Using high power, heat the vinegar and water for up to four minutes until boiling. The amount of time to heat the water depends on the power of your microwave. Look at the stickers inside the microwave door — often times, your microwave’s wattage will be listed here. Here’s a handy list of microwave temperature cleaning times:
- 1,200 watts = 1 1/2 minutes
- 1,000 watts = 2 minutes
- 800 watts = 2 1/2 minutes
- 700 watts = 3 minutes
- 600 watts = 4 minutes
Although the risk of bubbling super-heated water is minimal, some experts recommend placing a wooden skewer or wooden spoon in the water for bubbles to form around, providing a release for built-up air.
Let the bowl of hot vinegar water continue to steam for a few minutes after the microwave goes off. Then remove the bowl (be careful; it’s hot!), take out the turntable and other removable parts (also hot!), wipe down the inside with a damp cloth, and wash the removable pieces separately.
Attack those dusty window blinds
Let’s get out of the kitchen for a bit, shall we? Because those window blinds are not going to clean themselves. Window blinds are great at providing privacy, and they are equally great at attracting and collecting copious amounts of dust and grime. Luckily, you have vinegar, so it’s not going to be a problem for much longer.
Here’s what you do, according to SelectBlinds.com:
- Fill a small bowl with white vinegar and find a pair of clean cotton gloves or socks.
- Put your hand inside one of the gloves or socks and dip the tip of the sock, or your fingers into the bowl.
- Run your hand or fingers along each slat to remove the dust and grime. You may need to rinse the sock or glove a few times.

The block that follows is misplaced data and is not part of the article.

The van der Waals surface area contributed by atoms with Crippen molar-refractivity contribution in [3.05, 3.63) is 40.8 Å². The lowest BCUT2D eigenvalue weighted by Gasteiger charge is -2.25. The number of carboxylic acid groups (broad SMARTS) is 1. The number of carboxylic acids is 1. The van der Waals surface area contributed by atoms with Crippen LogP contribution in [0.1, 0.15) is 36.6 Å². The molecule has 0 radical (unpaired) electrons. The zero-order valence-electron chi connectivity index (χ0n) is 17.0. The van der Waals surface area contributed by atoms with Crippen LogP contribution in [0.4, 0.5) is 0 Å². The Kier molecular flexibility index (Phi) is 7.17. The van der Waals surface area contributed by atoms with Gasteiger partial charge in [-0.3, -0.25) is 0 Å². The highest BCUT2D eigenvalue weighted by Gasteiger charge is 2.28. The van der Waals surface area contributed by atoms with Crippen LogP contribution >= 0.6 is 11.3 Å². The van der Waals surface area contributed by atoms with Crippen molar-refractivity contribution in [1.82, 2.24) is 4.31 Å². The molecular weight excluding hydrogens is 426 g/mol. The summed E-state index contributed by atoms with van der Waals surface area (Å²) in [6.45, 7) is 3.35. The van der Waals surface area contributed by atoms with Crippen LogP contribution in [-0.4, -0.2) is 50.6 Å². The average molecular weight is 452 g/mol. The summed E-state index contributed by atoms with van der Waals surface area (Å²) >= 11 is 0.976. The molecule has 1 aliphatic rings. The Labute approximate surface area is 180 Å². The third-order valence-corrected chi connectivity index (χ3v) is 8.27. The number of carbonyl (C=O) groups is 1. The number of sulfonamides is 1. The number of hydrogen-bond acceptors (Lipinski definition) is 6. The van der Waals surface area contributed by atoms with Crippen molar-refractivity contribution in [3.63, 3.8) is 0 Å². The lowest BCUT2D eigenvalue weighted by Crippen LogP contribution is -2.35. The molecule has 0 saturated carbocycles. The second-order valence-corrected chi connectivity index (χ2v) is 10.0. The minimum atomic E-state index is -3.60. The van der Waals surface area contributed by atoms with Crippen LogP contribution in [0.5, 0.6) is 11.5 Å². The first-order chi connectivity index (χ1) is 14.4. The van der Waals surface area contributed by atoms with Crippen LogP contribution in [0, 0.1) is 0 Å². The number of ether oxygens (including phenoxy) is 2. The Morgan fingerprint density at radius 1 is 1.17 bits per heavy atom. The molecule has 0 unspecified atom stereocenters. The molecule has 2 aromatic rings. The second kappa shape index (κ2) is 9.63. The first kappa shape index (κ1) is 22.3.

- Switch back and forth between the two socks or gloves, soaking one sock or glove while you use the other.
You shouldn’t go overboard with the saturation here — especially if you have wooden blinds — but a damp swipe should dry pretty quickly without causing any damage. (Also, I’d probably add some water to that bowl of vinegar.)
Scrub your grout
Tile grout loves itself some dirt, but nobody enjoys the sight of dirty grout. However, Bob Vila says dirty grout is nothing a little vinegar can’t handle. Grab your half-vinegar, half-water spray bottle, douse the grout, let it stand for five minutes, and then scrub the dirt away with a stiff brush. If your grout is more than moderately dirty, you could add some baking soda to the equation:
To bring even more cleaning power to the party, cover grout lines with a paste of baking soda and water, then spray on the vinegar solution listed above. Once the mixture stops foaming, scrub with a brush and rinse with plain water.
Clean your feet
Sure, we said we were keeping these vinegar hacks to household uses. But if your feet stink, and you take your feet into your home, it seems fair to treat them as any other object to be cleansed — with vinegar. If those toes are smelly, it’s time to bust out a deodorising soak, as Healthline advises:
Vinegar will not hurt your feet, but you should still dilute it for a foot soak. Generally, using 1-part vinegar to 2-parts water is a good ratio. If you’re tolerating the diluted vinegar soaks, and not noticing any difference, you can use a stronger soak.
A vinegar foot soak can also be good if you have warts, callouses, or dry, cracked skin. Just make sure to wash your feet with soap and water before you soak.
Make your whole damn house smell nice
We’ve told you in the past that you can neutralise a smell that is permeating your entire home, but in case you missed it: You simply need to simmer a pot of vinegar to freshen up the air. Like so:
Pour about a cup of white vinegar in a sauce pan on your stove top and bring it to a simmer. The simmering vinegar will release its odour-fighting power into the air, and if you let it go for a while, it will deodorise your whole house. Of course, if you want, you can take your steaming pot of vinegar and move it from room to room as well. It will smell a lot like vinegar at first, but after a little while it won’t smell like anything at all.
Sure, the vinegar might stink during the boiling process, but it will chomp up whatever other odour is ailing you. Pretty quickly, things will smell fresh again.